If you are opting to build down rather than move you might like to take inspiration from these Top Ten Basement Conversions shown on The Telegraph’s property section.
We love the Kennington dining room for a very useful and stylish addition to a family home and the Hampstead swimming pool for its elegant and aspirational lifestyle amenities.
If you want to convert your basement we have advice for you in our basement conversion project with lots of advice from Basement Living. There are also projects on basements for newbuilds and digging out a basement .
Image: Basement Living
Image: Basement Living
We wrote about DIY’ers wasting money buying tools they don’t use or don’t know how to use in or blog earlier in the week.
Mike Edwards from DIY Doctor is regularly invited to speak at Home Improvement and self-build shows around the country, to give his tips and tricks on popular DIY Projects such as tiling, plumbing, and plastering.
He will be at the National Home Improvement Show at Olympia in London 28-30 September 2012, where you will be able to see him show you the right tools for the jobs. He also gives advice on when to hire equipment rather than buy it. Mike says “if someone is considering trying a job for the first time it may make sense to hire equipment, because that way they can afford to use better quality tools and they only pay for the time they use it. This avoids them tying up money on tools they may never use again.”
To get your hands on 2 free tickets to The National Home Improvement Show, just click on this banner
If you can’t make it to the show but you want to see some of his presentations click through to the DIY Doctor channel on YouTube.
You know how we like talking about the weather in this country? Well we have had a lot of it to talk about this year haven’t we?
We have had the wettest April since records began, the wettest June since records began, and the wettest second quarter since records began.
So with all this water coming from the sky we need to ensure that we make good use of it and that we allow it to nourish our gardens rather than disappearing down the drain. Gardeners should employ water butts so that they can water pots, crops and newly established plants in between the rainy spells.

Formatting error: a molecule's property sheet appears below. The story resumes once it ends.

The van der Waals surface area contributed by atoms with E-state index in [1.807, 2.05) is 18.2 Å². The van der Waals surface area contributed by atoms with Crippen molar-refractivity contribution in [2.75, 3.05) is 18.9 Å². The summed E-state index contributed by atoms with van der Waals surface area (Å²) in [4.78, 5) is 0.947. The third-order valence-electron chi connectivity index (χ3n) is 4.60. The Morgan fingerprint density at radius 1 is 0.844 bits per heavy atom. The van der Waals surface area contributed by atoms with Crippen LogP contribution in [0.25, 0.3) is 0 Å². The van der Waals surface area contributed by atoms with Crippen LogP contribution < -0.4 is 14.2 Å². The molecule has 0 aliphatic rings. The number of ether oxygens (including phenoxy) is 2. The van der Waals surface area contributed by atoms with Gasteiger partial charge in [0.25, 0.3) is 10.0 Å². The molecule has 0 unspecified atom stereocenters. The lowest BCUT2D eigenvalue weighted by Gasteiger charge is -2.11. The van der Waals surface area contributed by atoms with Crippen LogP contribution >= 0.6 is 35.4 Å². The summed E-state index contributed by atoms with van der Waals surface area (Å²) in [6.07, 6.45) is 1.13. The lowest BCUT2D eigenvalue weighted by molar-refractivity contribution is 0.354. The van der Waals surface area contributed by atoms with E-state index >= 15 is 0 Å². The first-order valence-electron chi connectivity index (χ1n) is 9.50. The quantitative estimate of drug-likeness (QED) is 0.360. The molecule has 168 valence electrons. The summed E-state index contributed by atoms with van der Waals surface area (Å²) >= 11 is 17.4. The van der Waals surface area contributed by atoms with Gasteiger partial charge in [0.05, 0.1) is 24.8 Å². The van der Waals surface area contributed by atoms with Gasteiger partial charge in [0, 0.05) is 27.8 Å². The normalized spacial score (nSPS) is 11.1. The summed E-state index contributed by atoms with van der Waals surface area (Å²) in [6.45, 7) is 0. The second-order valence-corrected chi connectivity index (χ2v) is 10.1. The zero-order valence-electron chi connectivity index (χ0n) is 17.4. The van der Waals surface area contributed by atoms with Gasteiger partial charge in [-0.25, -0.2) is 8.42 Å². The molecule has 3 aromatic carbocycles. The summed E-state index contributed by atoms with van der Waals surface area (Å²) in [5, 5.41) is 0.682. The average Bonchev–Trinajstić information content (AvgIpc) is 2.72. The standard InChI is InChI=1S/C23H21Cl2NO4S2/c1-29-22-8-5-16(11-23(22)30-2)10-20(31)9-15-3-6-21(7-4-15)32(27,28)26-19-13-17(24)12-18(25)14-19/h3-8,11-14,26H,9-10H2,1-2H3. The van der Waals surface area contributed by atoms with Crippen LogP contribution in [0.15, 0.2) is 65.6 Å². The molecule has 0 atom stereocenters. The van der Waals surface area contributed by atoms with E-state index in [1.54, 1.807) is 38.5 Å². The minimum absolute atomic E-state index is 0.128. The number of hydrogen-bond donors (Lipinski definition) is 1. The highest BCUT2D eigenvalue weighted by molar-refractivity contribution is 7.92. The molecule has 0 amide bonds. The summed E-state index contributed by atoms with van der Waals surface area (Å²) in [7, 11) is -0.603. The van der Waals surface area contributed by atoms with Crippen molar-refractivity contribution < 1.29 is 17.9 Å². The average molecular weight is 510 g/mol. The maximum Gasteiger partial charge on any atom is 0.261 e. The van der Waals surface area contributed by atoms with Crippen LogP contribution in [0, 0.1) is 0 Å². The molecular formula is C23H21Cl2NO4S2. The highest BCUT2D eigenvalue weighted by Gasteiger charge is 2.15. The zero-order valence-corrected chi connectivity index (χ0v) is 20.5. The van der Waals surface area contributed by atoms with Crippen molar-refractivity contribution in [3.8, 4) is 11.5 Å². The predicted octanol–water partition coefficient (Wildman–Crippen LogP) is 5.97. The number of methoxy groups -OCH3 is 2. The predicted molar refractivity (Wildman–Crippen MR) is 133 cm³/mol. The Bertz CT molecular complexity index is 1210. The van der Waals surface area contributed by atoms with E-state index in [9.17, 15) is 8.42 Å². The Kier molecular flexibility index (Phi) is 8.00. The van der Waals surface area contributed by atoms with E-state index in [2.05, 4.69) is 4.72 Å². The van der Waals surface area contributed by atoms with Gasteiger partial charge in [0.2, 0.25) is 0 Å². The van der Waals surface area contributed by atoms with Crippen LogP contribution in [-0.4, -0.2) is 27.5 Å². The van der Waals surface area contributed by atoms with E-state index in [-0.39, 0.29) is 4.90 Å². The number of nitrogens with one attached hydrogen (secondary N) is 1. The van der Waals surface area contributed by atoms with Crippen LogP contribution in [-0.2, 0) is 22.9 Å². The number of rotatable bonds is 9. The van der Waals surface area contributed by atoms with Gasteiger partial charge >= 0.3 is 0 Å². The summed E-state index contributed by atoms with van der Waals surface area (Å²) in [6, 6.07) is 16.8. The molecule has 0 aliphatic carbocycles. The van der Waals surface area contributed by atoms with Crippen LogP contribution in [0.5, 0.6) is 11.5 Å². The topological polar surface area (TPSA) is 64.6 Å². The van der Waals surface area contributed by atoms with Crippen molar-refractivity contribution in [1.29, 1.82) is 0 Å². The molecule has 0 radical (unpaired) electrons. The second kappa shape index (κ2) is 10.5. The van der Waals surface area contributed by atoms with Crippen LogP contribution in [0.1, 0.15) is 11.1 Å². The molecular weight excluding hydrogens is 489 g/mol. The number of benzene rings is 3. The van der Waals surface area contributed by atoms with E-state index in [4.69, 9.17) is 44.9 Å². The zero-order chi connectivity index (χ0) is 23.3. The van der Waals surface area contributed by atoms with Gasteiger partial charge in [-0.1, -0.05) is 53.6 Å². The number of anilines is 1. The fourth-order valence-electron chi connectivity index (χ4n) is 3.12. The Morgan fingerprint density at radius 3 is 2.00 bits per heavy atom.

A water butt will harvest rainwater from your roof. Butts should be positioned to siphon off water from one of the downpipes from your roof. Make sure you position it in a place that is going to be most useful to you – close to patio pots or vegetable garden. You can even install a water butt pump if you want to run a hosepipe form it. For more information on installing a water butt see our project page.
Another way to regulate between the drought and flood impact is to build a bog garden which can absorb the excess water while it is pouring and will keep plants watered while it is baking. A garden pond will also help with taking any runoff from the garden and gives relief from scorching conditions especially if you have a pump running a fountain – just the sound of water trickling seems to bring the temperature down a degree or two.
Recent regulation has addressed the problem of so many of us changing our gardens from grass to hard surfaces which do not absorb rain but allow it to run off the surface into drains, increasing the risk of flash floods.
Planning permission is now required to lay traditional impermeable driveways and paving that allow uninhibited runoff of rainwater onto roads. The best answer is to use materials that will allow water to soak into the ground. There are now cobbles and paving blocks that are porous but look like traditional materials. Of course you can use traditional gravel and if you don’t like the thought of constantly sweeping up, you can now get resin bound gravel surfaces that prevent the stones moving but have a porous surface.
For more information on how to lay driveways and paving visit our driveway project